This IBM exam is aimed at certifying data warehouse developers. Data warehouse developers are in charge of the movement, consolidation, merging, and transformation of data. This data will come from an array of sources, and these developers will be responsible for the maintenance of subject-area data marts. This certification is geared toward those who are newer to the specialty of data warehousing but who will still be able to be productive team members. Read the rest of this entry »
The all-new Motorolla Droid 3 is an ample sized handset that is great for both business and pleasure. It is especially good for those that need to make a lot of conference calls as it offers a front facing camera in order to provide users with a video calling features.
The 8-mega pixel camera allows users to take quality snaps on this handset whilst on the go. The quality of this camera is almost as good as some of the digital cameras on the market today, which allows you to encase both your phone and camera in one as appose to carrying several pieces of equipment around with you. This is also a great option for those that love to share their memories with others, as these pictures can be sent to friends and family via picture text or alternatively uploaded directly onto any one of the many social networking sites. Read the rest of this entry »
If you are a fan of listening to music or other audio whilst travelling or in public places, the likelihood is that you own a pair of headphones or ear buds in order to keep your media private and not bother those around you. Listening to music is a great way to pass the time on a boring train or plane journey, or to accompany other activities such as jogging or working.
Listening to music may help you concentrate, as it helps to block out other ambient sounds around you that you may find distracting. The best forms of listening equipment, in this case, are noise cancelling earphones and headphones which not only block out other sound to keep you isolated and able to listen to your music in peace, but also prevent you from disturbing other people.
Noise cancelling headphones, whether passive (isolating your ear to keep other sound out) or active(emitting sound waves to negate intrusive noise before it reaches your ear) are a great way to stop ambient sound from disturbing your solitude. The passive type are more effective at blocking out high frequency sounds like conversation, whilst the active kind best reduce lower frequency, droning noise such as traffic. The best headphones are obviously a combination of the two. Read the rest of this entry »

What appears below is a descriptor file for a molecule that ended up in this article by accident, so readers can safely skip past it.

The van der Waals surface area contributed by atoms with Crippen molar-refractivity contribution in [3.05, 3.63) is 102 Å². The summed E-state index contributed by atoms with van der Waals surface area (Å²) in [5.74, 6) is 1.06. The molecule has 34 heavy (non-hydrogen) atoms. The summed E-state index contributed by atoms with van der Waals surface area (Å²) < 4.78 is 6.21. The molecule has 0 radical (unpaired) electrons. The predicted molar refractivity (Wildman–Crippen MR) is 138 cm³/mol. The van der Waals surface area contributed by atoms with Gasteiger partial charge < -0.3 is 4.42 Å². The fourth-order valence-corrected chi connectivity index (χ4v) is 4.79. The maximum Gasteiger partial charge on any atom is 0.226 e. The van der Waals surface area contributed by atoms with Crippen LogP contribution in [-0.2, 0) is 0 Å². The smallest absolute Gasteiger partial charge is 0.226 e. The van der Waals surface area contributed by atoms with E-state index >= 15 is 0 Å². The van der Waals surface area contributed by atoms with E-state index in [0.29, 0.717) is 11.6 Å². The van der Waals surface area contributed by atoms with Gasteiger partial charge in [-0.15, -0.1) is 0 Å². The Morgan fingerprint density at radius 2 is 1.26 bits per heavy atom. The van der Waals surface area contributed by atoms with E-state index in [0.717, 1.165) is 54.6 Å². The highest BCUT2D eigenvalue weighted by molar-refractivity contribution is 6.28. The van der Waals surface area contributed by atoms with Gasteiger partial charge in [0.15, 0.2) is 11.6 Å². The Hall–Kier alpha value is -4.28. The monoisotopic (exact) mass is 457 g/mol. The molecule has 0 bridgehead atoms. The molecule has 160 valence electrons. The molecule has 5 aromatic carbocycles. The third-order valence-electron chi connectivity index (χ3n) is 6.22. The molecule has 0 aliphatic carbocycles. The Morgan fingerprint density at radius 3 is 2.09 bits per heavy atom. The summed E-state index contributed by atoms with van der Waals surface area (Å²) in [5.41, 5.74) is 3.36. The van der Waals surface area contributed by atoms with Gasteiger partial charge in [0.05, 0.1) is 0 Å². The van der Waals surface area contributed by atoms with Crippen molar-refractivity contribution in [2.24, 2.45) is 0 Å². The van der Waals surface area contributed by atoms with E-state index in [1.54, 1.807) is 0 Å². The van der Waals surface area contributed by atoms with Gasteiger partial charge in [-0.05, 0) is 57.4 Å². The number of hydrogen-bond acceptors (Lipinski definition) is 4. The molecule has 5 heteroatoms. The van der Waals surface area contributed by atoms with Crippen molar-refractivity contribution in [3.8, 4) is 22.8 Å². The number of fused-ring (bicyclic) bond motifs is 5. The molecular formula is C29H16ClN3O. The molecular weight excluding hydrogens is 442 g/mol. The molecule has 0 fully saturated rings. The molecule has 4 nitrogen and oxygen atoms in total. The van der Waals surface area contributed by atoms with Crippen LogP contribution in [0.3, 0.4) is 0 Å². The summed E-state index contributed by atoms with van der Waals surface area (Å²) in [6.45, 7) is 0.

GA-790FXTA-UD5 is a feature-packed ATX motherboard. Its fast AMD 790G chipset isn’t the latest, but matches new AMD 890-based boards with an overall score of 120 in our benchmark tests.
Gigabyte has fitted a dedicated SATA3 controller that provides two SATA3 ports alongside the six SATA2 ports, while another supplies two dual-purpose USB/eSATA connections on the back panel.
You’ll also find eight USB ports, two of which are USB3, and two PS/2 ports. There are six driver-definable 3.5mm analogue audio ports and optical and coaxial S/PDIF outputs, plus eight-pin and four-pin FireWire ports and, unusually, two 10/100/1,000Mbit/s Ethernet network ports. Read the rest of this entry »
Gigabyte’s 890GPA-UD3H is a full ATX AM3 motherboard with a whopping six SATA3 ports, plus an extra two SATA2 ports that are served by the same chip that handles the board’s legacy IDE port.
There are two PCI-E x16 slots, which run at x8 if both are populated with cards, three PCI-E xl slots and two PCI slots. Installing a graphics card with a large cooler will block the slot below. Four memory slots allow you to install up to 16GB of memory at a maximum speed of 2,000MHz.
There are just six USB ports on the back panel, including two USB3 ports. There are another four USB headers on the motherboard, which can supply up to eight more ports, but you’ll need brackets or case connectors to use them. There’s also a PS/2 port and a FireWire port on the back. Read the rest of this entry »
This latest incarnation of the Ultra HD has a host of improvements, including 50fps video and image stabilisation, so it handles motion on the part of the operator or the subject far better.
The rechargeable battery lasts for around 90 minutes, and the 8GB memory stores two hours of footage.